The hackathon initiative is supported by the Department for Transport (DfT) and backed by companies within the industry including: Trainline, Eurostar, Angel Trains, EY, SilverRail, BAI Communications, Transport for London, French National Railways (SNCF), and MTR.

The 80 software developers who attended the event, which began at London’s St. Pancras Renaissance Hotel, were split into two groups, one of which travelled around Britain, and one that travelled on the Eurostar, and they were given various challenges by the companies who supported the event. The aim is to improve customer experience and operational efficiency on the railway.

“This is our third HackTrain hackathon now, and it’s been incredible to see the train operators and the DfT continuing to invest time and resources into making the railway a more pleasant form of travel for all passengers,” says Mr River Tamoor Baig, CEO of HackTrain. “By using data and new technology we can finally work towards solving some of the challenges that have been plaguing passengers and the rail industry for decades, this is our chance for a RailTech revolution.”

HackTrain is aiming to build on their innovation accelerator programme which ran from March - June and resulted in the running of 15 technology trials throughout Europe, across trains, stations, websites and apps.

FlexRail won this year’s hackathon, the team which built a booking system which allows passengers to select a range of times that they are available to travel instead of a fixed time - which current systems provide.

“Instead of buying a ticket at 9am during the busiest train, our engine allows passengers to select a range of times that they’re able to travel, for example 9am - 1pm, and then 24 hours before their travel it notifies them what train they will be on, allowing train operators to distribute the number of passengers evenly across several services, giving passengers a more comfortable experience,” says FlexRail’s co-founder Mr Sina Shamshiri. “The travel engine we built during the weekend would be able to power sites such as Eurostar, Trainline or even National Rail Enquiries.”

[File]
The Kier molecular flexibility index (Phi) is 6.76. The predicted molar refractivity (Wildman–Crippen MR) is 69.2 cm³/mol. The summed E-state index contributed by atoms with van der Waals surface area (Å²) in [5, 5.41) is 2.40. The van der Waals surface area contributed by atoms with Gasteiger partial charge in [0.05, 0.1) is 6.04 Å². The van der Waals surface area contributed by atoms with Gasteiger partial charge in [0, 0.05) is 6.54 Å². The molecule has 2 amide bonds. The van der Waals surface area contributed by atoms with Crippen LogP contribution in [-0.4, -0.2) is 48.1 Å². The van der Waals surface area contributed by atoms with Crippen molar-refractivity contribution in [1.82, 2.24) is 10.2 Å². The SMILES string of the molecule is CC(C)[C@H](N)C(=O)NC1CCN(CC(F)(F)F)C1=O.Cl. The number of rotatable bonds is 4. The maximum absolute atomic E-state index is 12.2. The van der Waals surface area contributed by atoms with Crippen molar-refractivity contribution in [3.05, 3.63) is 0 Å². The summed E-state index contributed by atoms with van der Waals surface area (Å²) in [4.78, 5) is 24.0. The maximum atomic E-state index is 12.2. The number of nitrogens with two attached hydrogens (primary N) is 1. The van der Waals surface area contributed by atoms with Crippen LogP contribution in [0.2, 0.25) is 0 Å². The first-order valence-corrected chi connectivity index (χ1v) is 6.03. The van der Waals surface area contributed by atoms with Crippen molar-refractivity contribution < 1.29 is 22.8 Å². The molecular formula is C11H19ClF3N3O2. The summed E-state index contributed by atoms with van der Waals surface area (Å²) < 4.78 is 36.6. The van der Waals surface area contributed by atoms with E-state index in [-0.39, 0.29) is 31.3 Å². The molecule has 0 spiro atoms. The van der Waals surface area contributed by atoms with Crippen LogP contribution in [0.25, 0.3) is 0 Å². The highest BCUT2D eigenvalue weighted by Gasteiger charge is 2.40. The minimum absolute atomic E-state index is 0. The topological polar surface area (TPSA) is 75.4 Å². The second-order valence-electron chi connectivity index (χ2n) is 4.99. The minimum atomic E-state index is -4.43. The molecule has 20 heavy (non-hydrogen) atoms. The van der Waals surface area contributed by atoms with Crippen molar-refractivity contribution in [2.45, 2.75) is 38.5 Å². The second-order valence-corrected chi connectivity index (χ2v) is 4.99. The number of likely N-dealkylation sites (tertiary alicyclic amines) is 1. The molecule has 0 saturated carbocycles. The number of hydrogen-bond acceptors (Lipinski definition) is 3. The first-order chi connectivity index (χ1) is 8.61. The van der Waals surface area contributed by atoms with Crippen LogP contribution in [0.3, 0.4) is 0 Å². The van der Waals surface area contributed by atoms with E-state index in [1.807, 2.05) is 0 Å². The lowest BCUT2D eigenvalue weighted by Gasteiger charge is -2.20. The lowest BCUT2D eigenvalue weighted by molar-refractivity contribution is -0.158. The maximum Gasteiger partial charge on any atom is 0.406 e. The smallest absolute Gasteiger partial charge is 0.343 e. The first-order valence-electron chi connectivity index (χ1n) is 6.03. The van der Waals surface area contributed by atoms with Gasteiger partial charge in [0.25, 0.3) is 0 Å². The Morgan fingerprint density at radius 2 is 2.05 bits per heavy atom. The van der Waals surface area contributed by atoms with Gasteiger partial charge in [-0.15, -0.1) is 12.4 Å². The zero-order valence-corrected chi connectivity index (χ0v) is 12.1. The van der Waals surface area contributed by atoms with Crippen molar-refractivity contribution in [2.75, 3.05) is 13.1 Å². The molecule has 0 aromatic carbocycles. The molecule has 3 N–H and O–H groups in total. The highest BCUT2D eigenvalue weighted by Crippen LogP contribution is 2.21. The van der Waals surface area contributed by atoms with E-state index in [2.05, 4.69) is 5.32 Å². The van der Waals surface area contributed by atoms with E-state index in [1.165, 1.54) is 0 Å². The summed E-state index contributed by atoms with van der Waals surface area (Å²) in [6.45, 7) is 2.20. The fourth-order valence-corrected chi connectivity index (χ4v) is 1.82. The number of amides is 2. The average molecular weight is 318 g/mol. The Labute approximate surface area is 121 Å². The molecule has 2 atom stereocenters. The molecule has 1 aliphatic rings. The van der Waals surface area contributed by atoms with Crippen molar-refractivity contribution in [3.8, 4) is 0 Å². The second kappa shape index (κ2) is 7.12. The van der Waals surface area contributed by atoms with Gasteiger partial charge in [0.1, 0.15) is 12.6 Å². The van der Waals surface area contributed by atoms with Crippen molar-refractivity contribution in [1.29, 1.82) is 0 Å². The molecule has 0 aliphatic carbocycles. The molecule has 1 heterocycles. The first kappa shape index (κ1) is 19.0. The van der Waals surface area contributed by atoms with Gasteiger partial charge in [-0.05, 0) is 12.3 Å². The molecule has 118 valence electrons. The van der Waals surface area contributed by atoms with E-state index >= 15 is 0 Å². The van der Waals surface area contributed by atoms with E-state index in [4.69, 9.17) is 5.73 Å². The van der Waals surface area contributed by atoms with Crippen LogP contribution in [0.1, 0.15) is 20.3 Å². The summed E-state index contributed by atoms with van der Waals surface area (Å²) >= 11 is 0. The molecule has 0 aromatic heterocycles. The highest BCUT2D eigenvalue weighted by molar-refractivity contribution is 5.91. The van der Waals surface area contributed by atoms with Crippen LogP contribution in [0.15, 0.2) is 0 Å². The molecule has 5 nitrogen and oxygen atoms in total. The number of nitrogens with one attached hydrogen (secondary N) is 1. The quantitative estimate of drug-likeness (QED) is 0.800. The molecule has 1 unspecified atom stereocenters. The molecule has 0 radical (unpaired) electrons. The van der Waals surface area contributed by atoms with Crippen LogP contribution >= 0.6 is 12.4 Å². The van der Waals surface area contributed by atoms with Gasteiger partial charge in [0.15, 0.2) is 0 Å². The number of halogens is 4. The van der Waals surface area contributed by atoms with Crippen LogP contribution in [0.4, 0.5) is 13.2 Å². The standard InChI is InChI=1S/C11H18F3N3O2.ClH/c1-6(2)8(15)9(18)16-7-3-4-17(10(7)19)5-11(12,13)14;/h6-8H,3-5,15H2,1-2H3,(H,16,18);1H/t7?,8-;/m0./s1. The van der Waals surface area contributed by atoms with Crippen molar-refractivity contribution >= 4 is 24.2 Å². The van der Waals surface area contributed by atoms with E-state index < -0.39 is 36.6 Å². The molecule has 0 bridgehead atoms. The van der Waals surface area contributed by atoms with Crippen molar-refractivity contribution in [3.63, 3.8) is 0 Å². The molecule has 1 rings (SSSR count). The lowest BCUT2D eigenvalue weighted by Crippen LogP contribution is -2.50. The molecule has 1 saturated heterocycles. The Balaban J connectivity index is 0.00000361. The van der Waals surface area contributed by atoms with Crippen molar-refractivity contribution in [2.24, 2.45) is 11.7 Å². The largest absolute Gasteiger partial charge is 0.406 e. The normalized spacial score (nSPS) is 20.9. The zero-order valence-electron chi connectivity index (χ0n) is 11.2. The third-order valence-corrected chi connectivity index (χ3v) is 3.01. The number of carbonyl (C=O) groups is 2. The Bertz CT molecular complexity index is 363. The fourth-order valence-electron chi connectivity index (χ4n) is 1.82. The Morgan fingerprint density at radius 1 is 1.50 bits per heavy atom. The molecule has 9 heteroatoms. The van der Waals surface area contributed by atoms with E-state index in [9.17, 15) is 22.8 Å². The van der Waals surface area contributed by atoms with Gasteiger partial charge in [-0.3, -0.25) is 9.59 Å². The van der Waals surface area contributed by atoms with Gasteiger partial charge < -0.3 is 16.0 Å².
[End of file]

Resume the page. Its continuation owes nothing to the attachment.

When the Hackathon is finished, HackTrain aims to work with some of the 80 participants to help them implement their ideas within the rail market.

“It is critical that we don’t lose these ideas to the lengthy procurement processes or cultural barriers that prevent new technology from reaching the hands of passengers,” says Baig. “In the new year we’ll be working with train operators to take some of these ideas and get them trialled and deployed in a live environment, allowing us to continue improving the passenger experience.”

Two groups chose to use data provided by BAI Communications, telecoms experts, to try and solve challenges in the rail industry. One team thought through how anonymised group Wi-Fi data can help transport planners to identify traffic flows within stations, and present that data with heat maps and dashboards in real-time to operation teams. It used modelling techniques to predict where passengers are likely to go after getting from A to B.

Another team developed a functioning proof-of-concept for a barrier-less ticketing system. The Wi-Fi based system enables passengers to walk straight through a station and directly onto a train without using ticket or smart-card. Their smartphone, connection to a station’s Wi-Fi network, would automatically recognise where they got on and off, creating “live tickets” for each journey. The passenger does not have to do anything, while knowing they were charged the correct fare.

Passengers can then track their journey in real-time, or look over their previous journeys on an application on their phone.

“It is an amazing concept, deployable today, with great benefits for both passengers and transit authorities,” Mr Simon Lopez, commercial manager of BAI Communications told IRJ. “The Hackathon went really well, and it was a privilege mentoring such a diverse group of talented, motivated and solution-focused group of people with a variety of skills.

“All of the teams identified challenges that spoke to them and their experience on the rail network, and within 24 hours of brainstorming, coding, and designing, came up with some really innovative solutions.”